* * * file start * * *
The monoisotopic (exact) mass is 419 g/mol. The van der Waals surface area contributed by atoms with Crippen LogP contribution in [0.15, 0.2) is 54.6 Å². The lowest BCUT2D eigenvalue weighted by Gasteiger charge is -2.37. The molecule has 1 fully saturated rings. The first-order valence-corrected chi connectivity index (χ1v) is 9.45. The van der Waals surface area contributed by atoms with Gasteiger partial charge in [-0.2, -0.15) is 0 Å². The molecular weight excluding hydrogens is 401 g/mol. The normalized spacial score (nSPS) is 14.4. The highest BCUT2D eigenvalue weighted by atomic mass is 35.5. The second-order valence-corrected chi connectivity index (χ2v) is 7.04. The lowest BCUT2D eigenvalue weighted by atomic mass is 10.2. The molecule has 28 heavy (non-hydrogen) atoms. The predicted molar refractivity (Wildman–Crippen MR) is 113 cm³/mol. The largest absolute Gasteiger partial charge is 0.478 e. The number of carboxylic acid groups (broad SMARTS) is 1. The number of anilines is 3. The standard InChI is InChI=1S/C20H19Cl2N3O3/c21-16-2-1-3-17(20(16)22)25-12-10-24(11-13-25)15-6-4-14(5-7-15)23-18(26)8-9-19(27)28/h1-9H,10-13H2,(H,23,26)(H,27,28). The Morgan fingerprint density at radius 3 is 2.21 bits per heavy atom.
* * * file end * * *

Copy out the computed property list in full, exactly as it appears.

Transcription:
The monoisotopic (exact) mass is 419 g/mol. The van der Waals surface area contributed by atoms with Crippen LogP contribution in [0.15, 0.2) is 54.6 Å². The lowest BCUT2D eigenvalue weighted by Gasteiger charge is -2.37. The molecule has 1 fully saturated rings. The first-order valence-corrected chi connectivity index (χ1v) is 9.45. The van der Waals surface area contributed by atoms with Gasteiger partial charge in [-0.2, -0.15) is 0 Å². The molecular weight excluding hydrogens is 401 g/mol. The normalized spacial score (nSPS) is 14.4. The highest BCUT2D eigenvalue weighted by atomic mass is 35.5. The second-order valence-corrected chi connectivity index (χ2v) is 7.04. The lowest BCUT2D eigenvalue weighted by atomic mass is 10.2. The molecule has 28 heavy (non-hydrogen) atoms. The predicted molar refractivity (Wildman–Crippen MR) is 113 cm³/mol. The largest absolute Gasteiger partial charge is 0.478 e. The number of carboxylic acid groups (broad SMARTS) is 1. The number of anilines is 3. The standard InChI is InChI=1S/C20H19Cl2N3O3/c21-16-2-1-3-17(20(16)22)25-12-10-24(11-13-25)15-6-4-14(5-7-15)23-18(26)8-9-19(27)28/h1-9H,10-13H2,(H,23,26)(H,27,28). The Morgan fingerprint density at radius 3 is 2.21 bits per heavy atom.